Greeting me this morning was a Twitter post from Imagine Canada – forwarding an article from the National Post titled, “Let the Donor Beware“. Reading through the article, I quickly asked, “is this helpful?”
Life in the non-profit sector looks a little something like this: Demand for services is high – perhaps higher than ever. Funding is cut, and being cut further. Non-profits know cuts are coming but funders aren’t necessarily telling them when, where, or how.
In a landscape like this, is it helpful to scare off private donors?
In Canada, charities are overseen by the Canadian Revenue Service & governed by the Income Tax Act. When an organization’s work is fraudulent they should be stripped of their charitable privileges. But it’s easier to scapegoat an organization, so we don’t ask whether the system is the problem.
The system is faulty when the sector, the CRA, and the media have the ease to report bad behavior, but have developed little to no good infrastructure to report good behavior. (Good behavior is more than % of donation that goes to program v. admin.)
As long as the system’s feedback loop is broken – where the government sees the non-profit sector as a service delivery agency and holds its funding hostage – organizations will have their hands tied, fester low expectations and deliver mediocre results.
Private donors hold a key roll in innovation – if they don’t allow themselves to be tied to a donor-beware mentality.
Rather than simply writing a check, reading the National Post, and fretting away whether you’ll receive a tax receipt – get out there and learn what it will take to resolve the issue. Learn about the cause, the urgency of solving the issue, the barriers – find your passion. It’s called catalytic philanthropy.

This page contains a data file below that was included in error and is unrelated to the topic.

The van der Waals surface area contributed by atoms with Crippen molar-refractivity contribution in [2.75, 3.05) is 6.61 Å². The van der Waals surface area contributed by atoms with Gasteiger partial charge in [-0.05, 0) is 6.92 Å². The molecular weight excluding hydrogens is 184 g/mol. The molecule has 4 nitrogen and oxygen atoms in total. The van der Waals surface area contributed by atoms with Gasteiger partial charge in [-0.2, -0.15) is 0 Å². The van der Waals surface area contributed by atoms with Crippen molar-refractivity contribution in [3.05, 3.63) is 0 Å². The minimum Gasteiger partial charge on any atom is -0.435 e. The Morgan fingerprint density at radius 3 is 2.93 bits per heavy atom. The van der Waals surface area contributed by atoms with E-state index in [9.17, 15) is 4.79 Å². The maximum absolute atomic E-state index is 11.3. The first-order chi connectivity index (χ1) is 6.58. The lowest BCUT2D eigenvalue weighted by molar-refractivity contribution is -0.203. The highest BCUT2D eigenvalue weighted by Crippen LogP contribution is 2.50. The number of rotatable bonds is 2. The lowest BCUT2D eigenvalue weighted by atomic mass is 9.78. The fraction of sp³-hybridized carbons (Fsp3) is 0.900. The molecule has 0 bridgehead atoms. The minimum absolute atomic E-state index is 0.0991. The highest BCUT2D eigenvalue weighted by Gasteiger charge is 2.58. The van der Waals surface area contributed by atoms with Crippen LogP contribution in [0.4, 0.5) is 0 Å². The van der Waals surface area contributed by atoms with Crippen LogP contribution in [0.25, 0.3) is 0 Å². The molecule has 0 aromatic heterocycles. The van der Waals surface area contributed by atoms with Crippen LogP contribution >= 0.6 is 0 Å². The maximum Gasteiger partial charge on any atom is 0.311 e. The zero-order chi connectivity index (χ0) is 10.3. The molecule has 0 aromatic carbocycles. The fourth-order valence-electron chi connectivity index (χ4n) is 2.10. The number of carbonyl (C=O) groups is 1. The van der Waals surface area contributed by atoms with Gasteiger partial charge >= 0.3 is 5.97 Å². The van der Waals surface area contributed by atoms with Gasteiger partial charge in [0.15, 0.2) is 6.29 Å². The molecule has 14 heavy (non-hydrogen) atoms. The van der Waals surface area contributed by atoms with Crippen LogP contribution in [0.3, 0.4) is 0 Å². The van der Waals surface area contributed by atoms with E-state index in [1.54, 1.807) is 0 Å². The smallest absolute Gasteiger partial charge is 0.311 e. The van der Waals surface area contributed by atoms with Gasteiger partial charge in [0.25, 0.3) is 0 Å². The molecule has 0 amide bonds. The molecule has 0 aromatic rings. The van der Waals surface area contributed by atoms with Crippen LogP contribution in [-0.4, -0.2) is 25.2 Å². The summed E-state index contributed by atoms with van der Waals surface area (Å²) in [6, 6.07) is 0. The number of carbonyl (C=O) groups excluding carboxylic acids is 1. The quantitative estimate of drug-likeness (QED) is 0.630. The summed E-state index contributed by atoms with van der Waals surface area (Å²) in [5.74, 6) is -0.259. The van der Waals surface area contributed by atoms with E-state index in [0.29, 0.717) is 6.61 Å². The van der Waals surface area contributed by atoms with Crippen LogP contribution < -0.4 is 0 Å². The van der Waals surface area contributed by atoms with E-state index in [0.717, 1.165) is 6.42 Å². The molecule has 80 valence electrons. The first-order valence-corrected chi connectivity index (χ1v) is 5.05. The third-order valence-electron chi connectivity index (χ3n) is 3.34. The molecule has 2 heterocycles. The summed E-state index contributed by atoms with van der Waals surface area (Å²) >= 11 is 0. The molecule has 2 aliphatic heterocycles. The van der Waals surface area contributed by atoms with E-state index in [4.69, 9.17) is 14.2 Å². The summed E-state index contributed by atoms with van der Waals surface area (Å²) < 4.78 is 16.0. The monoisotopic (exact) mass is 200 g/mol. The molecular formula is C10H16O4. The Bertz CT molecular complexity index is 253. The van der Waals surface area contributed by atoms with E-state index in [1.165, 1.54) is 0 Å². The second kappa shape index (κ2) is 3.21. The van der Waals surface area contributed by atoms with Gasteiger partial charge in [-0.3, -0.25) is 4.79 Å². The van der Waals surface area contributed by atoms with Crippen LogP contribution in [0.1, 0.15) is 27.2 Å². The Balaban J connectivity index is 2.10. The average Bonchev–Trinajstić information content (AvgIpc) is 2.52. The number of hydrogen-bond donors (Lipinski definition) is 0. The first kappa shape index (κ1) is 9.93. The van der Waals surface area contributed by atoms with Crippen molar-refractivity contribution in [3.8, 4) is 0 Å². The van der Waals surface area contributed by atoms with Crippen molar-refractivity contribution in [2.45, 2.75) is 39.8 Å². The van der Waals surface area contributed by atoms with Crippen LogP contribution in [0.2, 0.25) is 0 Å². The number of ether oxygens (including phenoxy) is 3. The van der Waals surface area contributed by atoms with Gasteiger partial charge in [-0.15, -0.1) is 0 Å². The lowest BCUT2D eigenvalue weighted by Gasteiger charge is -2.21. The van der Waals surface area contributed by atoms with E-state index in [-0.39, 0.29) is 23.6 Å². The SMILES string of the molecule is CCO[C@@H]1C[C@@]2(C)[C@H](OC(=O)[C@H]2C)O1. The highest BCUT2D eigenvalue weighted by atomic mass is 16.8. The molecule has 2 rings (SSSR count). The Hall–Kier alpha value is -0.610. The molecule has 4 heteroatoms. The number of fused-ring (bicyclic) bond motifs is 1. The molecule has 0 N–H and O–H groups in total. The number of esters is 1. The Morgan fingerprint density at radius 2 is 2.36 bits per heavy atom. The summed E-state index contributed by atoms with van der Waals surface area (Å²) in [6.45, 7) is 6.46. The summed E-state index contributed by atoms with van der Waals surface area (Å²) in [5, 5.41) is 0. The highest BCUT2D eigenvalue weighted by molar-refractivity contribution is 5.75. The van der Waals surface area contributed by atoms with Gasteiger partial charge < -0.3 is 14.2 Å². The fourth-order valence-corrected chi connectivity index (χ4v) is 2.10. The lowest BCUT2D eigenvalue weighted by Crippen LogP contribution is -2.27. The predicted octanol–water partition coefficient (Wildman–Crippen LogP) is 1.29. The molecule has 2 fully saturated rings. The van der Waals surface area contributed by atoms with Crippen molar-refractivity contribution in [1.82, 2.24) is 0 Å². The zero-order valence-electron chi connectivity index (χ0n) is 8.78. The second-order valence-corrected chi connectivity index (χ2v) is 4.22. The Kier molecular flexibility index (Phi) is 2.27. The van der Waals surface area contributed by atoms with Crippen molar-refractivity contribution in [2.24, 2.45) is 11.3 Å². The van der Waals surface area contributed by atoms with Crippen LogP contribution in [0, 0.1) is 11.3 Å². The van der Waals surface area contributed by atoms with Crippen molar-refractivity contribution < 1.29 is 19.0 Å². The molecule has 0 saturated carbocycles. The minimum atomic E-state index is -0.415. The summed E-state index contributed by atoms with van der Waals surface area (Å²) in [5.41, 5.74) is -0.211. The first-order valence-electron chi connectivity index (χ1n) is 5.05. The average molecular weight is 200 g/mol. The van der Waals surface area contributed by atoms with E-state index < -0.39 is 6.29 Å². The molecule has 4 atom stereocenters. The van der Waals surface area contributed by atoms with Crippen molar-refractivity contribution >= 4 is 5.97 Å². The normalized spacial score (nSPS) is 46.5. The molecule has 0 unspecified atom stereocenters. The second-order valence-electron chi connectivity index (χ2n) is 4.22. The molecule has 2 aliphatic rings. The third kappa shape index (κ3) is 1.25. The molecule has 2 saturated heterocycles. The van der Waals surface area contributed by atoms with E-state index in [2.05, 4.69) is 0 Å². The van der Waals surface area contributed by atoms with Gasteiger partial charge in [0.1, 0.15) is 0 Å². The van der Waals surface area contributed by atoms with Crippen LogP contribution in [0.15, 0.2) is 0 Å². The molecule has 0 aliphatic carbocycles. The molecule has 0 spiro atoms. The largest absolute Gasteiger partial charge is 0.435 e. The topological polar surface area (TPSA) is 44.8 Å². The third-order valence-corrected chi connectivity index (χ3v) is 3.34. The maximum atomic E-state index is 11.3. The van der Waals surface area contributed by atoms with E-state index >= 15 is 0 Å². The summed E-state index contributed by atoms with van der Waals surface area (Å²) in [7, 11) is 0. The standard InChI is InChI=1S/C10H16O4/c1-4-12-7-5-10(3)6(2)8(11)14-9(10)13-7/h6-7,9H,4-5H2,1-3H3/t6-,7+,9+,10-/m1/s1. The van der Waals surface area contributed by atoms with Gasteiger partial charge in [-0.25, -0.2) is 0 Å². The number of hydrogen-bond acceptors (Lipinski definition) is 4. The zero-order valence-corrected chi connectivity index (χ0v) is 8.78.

Private donors, foundations, and corporations have the clout, connections and capacity to make things happen in a way that most non profits do not. By becoming directly involved and taking personal responsibility for their results, these donors can leverage their personal and professional relationships, initiate public-private partnerships, import projects that have proved successful elsewhere, create new business models, influence government, draw public attention to an issue, coordinate the activities of different non profits, and attract fellow funders from around the globe.
All of these powerful means for social change are left behind when donors confine themselves to simply writing checks. Stanford Social Innovation Review, Fall 2009
Instilling fear in donors is not the way to do better work; it is not helpful. Encouraging donor’s to understand systematic constraints that non-profits face is helpful, encouraging donors to get off the sidelines is helpful.
Okay, okay, I’m getting off my box.